Is all water damage excluded under a Contractor Limitation Endorsement? Or only long-term, invasive water damage? This was the issue decided in Evanston Ins. Co. v. R & L Dev. Corp., 2014 WL 1389803 (D.S.C. April 9, 2014).
R & L Development Corporation was a contractor hired by Claflin University and the General Board of Higher Education and Ministry (the “University Defendants”) to remove existing metal partitions in all the bathrooms of one of the University Defendants’ science buildings. Work proceeded without incident until work commenced in the final bathroom in the building, when the contractor, in removing the metal partition lost control of the partition, which hit a water supply valve within the bathroom. The impact of the partition broke the supply valve causing a heavy stream of water to gush out, quickly flooding the bathroom. Because the water system was pressurized and contained in pipes within the building, water continued to flow from the broken valve for fifteen to thirty minutes until a separate maintenance contractor could disconnect the water supply. Water poured into the lower floors of the building causing significant damage.
The University Defendants filed suit against R&L in South Carolina state court (the “University Litigation”). Evanston Insurance Company (“Evanston”) had issued a commercial general liability insurance policy (a “CGL Policy”) to R&L with a limit of $500,000 per occurrence and general aggregate limits of $1,000,000. The CGL Policy contained a Contractor Limitation Endorsement which stated:
Contractor Limitation Endorsement
I. The coverage under this policy does not apply to “bodily injury,” “property damage,” or “personal and advertising injury;”
3. Caused by, arising out of, resulting from, or in any way related to the invasion or existence of water or moisture including but not limited to mold, mildew, rot, or related deterioration of any property. (emphasis added)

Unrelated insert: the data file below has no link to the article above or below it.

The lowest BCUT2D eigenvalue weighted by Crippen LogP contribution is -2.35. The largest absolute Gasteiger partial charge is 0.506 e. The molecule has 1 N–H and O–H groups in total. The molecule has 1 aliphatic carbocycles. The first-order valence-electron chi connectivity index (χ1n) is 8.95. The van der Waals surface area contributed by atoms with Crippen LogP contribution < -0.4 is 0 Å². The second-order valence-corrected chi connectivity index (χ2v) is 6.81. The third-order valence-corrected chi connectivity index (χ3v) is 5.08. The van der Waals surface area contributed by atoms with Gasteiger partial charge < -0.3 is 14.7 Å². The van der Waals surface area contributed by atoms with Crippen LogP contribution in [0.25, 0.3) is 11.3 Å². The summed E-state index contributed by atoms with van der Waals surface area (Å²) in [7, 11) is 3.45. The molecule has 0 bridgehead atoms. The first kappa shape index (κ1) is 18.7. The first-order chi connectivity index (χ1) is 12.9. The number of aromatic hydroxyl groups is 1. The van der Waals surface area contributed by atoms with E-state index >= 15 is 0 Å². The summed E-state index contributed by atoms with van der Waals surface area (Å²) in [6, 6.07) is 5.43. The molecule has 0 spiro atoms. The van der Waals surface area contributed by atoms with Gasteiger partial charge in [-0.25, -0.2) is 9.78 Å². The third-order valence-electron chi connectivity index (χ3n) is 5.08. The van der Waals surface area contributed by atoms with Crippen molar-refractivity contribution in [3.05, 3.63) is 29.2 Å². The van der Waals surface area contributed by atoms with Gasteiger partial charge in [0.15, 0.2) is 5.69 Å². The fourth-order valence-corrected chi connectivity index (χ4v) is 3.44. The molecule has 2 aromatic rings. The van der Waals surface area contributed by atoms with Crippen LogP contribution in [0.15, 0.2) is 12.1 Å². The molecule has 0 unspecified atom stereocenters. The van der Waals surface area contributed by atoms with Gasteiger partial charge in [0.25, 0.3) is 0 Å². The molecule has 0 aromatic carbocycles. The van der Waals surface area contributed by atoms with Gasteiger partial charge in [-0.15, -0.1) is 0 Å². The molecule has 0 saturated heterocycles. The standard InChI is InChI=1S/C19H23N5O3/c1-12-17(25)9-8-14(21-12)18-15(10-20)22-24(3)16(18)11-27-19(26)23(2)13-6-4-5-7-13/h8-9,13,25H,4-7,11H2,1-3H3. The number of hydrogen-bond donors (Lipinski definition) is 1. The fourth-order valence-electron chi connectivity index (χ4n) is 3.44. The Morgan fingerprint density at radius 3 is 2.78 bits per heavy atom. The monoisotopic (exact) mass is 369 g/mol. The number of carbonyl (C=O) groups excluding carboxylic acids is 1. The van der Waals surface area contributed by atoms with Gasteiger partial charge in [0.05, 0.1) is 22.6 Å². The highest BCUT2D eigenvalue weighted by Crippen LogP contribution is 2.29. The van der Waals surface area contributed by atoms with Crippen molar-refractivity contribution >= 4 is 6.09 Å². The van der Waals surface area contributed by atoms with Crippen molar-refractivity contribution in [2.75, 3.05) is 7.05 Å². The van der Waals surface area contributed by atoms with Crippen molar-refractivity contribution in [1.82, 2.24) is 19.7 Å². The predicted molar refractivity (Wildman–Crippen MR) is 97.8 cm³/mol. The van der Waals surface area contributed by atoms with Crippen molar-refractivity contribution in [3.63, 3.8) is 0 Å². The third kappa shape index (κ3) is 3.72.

Evanston provided R&L a defense of its claims in the University Litigation until R&L and the University Defendants unsuccessfully mediated the case. At the conclusion of that mediation, R&L legally admitted that it owed the University Defendants $207,875.93 and assigned its rights under the CGL Policy to the University Defendants. After that, Evanston filed a declaratory judgment in the federal district court asking the Court to hold that Evanston was not required to indemnify the University Defendants, as R&L’s assignees, under the CGL Policy.
Evanston argued that the Contractor Limitation Endorsement was clear, and that the damage suffered by the University Defendants was unambiguously excluded from coverage by the water damage exclusion under the Contractor Limitation Endorsement. Evanston emphasized that the “incoming” of the water from the piping system to the dry spaces of the building constitutes as “invasion” under the plain and ordinary meaning of the word used in the water damage exclusion. Evanston also argued that the water damage exclusion does not require mold, rot or deterioration of the property, but instead the exclusion cites these merely as examples of “property damage.”